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Exodus 30:23

23 “Take the following fine spices: 500 shekels[a] of liquid myrrh, half as much (that is, 250 shekels) of fragrant cinnamon, 250 shekels[b] of fragrant calamus,

Exodus 30:23 in Other Translations

23 Take thou also unto thee principal spices, of pure myrrh five hundred shekels, and of sweet cinnamon half so much, even two hundred and fifty shekels, and of sweet calamus two hundred and fifty shekels,
23 "Take the finest spices: of liquid myrrh 500 shekels, and of sweet-smelling cinnamon half as much, that is, 250, and 250 of aromatic cane,
23 “Collect choice spices—12 pounds of pure myrrh, 6 pounds of fragrant cinnamon, 6 pounds of fragrant calamus,
23 "Take the best spices: twelve and a half pounds of liquid myrrh; half that much, six and a quarter pounds, of fragrant cinnamon; six and a quarter pounds of fragrant cane;
23 "Take for yourself the finest spices: 12 and a half pounds of liquid myrrh, half as much (six and a quarter pounds) of fragrant cinnamon, six and a quarter pounds of fragrant cane,

Exodus 30:23 Meaning and Commentary

Exodus 30:23

Take thou also unto thee principal spices
To make the anointing oil with, and are as follow:

of pure myrrh five hundred shekels;
it is strange that Saadiah, and so Maimonides F6, should take this for musk, which comes from a beast, and is confuted by Aben Ezra from ( Song of Solomon 5:1 ) from whence it plainly appears to be what comes from a tree; and the word "mor", here used, gives the tree the name of myrrh almost in all languages. And it is justly mentioned first among the chief of spices; since, as Pliny F7 says, none is preferred unto the stacte or liquor that flows from it, that which is pure myrrh, unmixed, unadulterated; or "myrrh of freedom" {h}, which flows freely, either of itself, or, when cut, which is the best; and this was fitly used as a principal ingredient in the anointing oil, since oil was made out of it itself, called oil of myrrh, ( Esther 2:12 ) and as a shekel is generally supposed to weigh half an ounce, the quantity of this to be taken was two hundred and fifty ounces:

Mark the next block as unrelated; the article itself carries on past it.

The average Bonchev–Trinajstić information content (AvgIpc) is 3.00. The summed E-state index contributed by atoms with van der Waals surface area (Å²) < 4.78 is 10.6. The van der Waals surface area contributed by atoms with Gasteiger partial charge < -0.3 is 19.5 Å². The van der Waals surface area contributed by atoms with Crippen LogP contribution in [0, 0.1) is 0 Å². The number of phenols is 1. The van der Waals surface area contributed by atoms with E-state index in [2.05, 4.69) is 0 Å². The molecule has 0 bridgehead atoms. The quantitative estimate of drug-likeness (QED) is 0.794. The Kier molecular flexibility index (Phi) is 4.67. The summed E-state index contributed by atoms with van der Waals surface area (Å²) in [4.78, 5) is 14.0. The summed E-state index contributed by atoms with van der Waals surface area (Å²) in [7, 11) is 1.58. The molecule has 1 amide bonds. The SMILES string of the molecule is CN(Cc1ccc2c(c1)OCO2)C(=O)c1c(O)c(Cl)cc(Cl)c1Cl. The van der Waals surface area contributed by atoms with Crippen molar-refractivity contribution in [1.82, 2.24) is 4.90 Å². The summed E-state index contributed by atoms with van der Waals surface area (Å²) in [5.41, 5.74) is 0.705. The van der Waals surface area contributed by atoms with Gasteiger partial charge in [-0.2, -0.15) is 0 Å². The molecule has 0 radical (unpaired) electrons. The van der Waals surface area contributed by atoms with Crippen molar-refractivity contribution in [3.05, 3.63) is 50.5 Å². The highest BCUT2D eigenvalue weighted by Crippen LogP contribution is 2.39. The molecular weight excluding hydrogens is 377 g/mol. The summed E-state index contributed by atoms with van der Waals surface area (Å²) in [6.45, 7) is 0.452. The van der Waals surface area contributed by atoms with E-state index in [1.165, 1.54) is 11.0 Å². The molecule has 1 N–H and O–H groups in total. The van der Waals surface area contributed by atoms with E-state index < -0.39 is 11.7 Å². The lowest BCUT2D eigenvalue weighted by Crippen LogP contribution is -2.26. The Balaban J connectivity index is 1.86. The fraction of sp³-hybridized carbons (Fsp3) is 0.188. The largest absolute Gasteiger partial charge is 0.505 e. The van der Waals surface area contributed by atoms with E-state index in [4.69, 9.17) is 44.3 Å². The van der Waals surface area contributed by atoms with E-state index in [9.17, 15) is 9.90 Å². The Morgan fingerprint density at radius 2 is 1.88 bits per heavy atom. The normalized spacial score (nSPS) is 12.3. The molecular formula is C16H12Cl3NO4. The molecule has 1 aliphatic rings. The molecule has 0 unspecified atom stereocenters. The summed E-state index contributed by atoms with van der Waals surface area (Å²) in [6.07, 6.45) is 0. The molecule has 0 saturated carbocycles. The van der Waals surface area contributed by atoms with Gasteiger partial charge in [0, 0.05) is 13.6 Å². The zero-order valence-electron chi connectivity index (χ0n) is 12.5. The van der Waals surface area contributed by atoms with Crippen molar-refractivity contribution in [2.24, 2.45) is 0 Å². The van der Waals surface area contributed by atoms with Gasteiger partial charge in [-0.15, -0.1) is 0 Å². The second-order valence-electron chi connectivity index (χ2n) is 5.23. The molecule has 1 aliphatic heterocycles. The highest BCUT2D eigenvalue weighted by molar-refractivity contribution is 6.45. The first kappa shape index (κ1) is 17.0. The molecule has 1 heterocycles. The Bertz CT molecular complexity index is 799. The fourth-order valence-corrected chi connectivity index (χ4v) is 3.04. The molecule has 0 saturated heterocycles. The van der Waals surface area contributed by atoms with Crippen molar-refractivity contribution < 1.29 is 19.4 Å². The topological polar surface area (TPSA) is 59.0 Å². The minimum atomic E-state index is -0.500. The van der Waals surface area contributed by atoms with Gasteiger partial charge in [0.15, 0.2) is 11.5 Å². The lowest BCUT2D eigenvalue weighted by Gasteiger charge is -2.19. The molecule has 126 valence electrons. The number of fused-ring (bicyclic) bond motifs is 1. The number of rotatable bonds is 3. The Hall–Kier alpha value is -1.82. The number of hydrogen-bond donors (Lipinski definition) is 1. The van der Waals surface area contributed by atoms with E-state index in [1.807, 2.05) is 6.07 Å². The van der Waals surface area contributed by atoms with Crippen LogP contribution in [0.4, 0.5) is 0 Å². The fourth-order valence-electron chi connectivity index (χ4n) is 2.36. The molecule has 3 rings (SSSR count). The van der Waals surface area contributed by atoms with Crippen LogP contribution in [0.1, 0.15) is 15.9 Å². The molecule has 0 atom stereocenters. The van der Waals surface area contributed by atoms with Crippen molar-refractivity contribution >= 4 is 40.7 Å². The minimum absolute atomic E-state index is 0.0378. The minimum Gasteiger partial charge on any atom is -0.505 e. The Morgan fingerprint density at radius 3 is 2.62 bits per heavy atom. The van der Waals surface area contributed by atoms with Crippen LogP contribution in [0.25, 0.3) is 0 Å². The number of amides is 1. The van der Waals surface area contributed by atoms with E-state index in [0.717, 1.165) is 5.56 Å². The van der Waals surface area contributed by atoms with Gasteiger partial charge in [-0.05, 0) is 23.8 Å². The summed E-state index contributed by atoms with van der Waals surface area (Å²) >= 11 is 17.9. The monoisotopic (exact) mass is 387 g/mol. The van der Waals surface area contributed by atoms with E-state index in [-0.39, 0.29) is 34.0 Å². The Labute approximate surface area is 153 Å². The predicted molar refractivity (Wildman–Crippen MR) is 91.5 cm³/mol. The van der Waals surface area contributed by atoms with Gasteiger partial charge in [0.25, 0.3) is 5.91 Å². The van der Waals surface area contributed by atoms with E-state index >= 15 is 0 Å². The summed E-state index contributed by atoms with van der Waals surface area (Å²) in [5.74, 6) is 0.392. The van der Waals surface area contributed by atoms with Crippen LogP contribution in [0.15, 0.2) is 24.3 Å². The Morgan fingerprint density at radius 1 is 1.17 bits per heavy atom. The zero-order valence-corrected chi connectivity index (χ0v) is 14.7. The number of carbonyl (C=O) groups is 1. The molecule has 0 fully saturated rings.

and of sweet cinnamon half so much, even two hundred and fifty
or one hundred twenty five ounces: it is here called sweet cinnamon, to distinguish it from that which was not sweet; so Jarchi observes,

``there is one sort that has a good smell and taste, another that has not, but is as wood (common wood), therefore it was necessary to say sweet cinnamon.''

So Pliny F9 speaks of two sorts of it, one whiter, and another blacker; sometimes the white is preferred, and sometimes the black is commended. The cinnamon tree grows in great plenty in the island of Zeilon in India (Ceylon or called Srilanka today, Editor), as Vartomanus

F11 relates, who says it is not much unlike a bay tree, especially the leaves; it beareth berries as does the bay tree, but less and white; it is doubtless no other than the bark of a tree, and gathered in this manner; every third year they cut the branches of the tree--when it is first gathered it is not yet so sweet, but a month after, when it waxeth dry; and with this Pliny F12 agrees, who says it is not odorous while it is green. Pancirollus F13 reckons cinnamon among the things that are lost; and says, that we have no knowledge of the true cinnamon; and reports from Galen, that in his time it was so scarce, that it was rarely found but in the cabinets of emperors. Pliny F14 makes mention of it, as used in ointments:

and of sweet calamus two hundred and fifty [shekels];
or one hundred and twenty five ounces; and this is called sweet, because there is a calamus that is not sweet, as Jarchi; this is the same with the sweet cane from a far country, ( Jeremiah 6:20 ) from India, as is generally thought; but rather perhaps from Sheba, or some part of Arabia; it must be nearer at hand than India, from whence the Israelites had these spices; and Moses is bid to take them, as if they were near indeed; and Pliny speaks of myrrh, and of sweet calamus, as growing in many places of Arabia, and of cinnamon in Syria F15; and Dionysius Periegetes F16 mentions calamus along with frankincense, myrrh, and cassia, and calls it sweet smelling calamus; and so Strabo F17 speaks of cassia and cinnamon as in Arabia Felix; and Diodorus Siculus F18 makes mention of all these in Arabia, and of cassia that follows.

F6 Cele Hamikdash, c. 1. sect. 3.
F7 Nat. Hist. l. 12, 15.
F8 (rwrd rm) "myrrhae libertatis", Montanus, Vatablus; "myrrhae sponte fluentis", Tigurine version.
F9 Ibid. c. 19.
F11 Navigat. l. 6. c. 4.
F12 Ut supra. (Nat. Hist. l. 12, 15.)
F13 Rer. Memorab. sive Deperd. par. 1. tit. 9. p. 28.
F14 Ib. l. 15. c. 7.
F15 Nat. Hist. l. 12. c. 15, 22, 28.
F16 Orb. Descript. l. 937.
F17 Geograph. l. 16. p. 538.
F18 Bibliothec. l. 2. p. 132.

Exodus 30:23 In-Context

21 they shall wash their hands and feet so that they will not die. This is to be a lasting ordinance for Aaron and his descendants for the generations to come.”
22 Then the LORD said to Moses,
23 “Take the following fine spices: 500 shekels of liquid myrrh, half as much (that is, 250 shekels) of fragrant cinnamon, 250 shekels of fragrant calamus,
24 500 shekels of cassia—all according to the sanctuary shekel—and a hin of olive oil.
25 Make these into a sacred anointing oil, a fragrant blend, the work of a perfumer. It will be the sacred anointing oil.

Cross References 4

  • 1. S Genesis 43:11
  • 2. S Genesis 37:25
  • 3. Proverbs 7:17; Song of Songs 4:14
  • 4. Song of Songs 4:14; Isaiah 43:24; Jeremiah 6:20

Footnotes 2

  • [a]. That is, about 12 1/2 pounds or about 5.8 kilograms; also in verse 24
  • [b]. That is, about 6 1/4 pounds or about 2.9 kilograms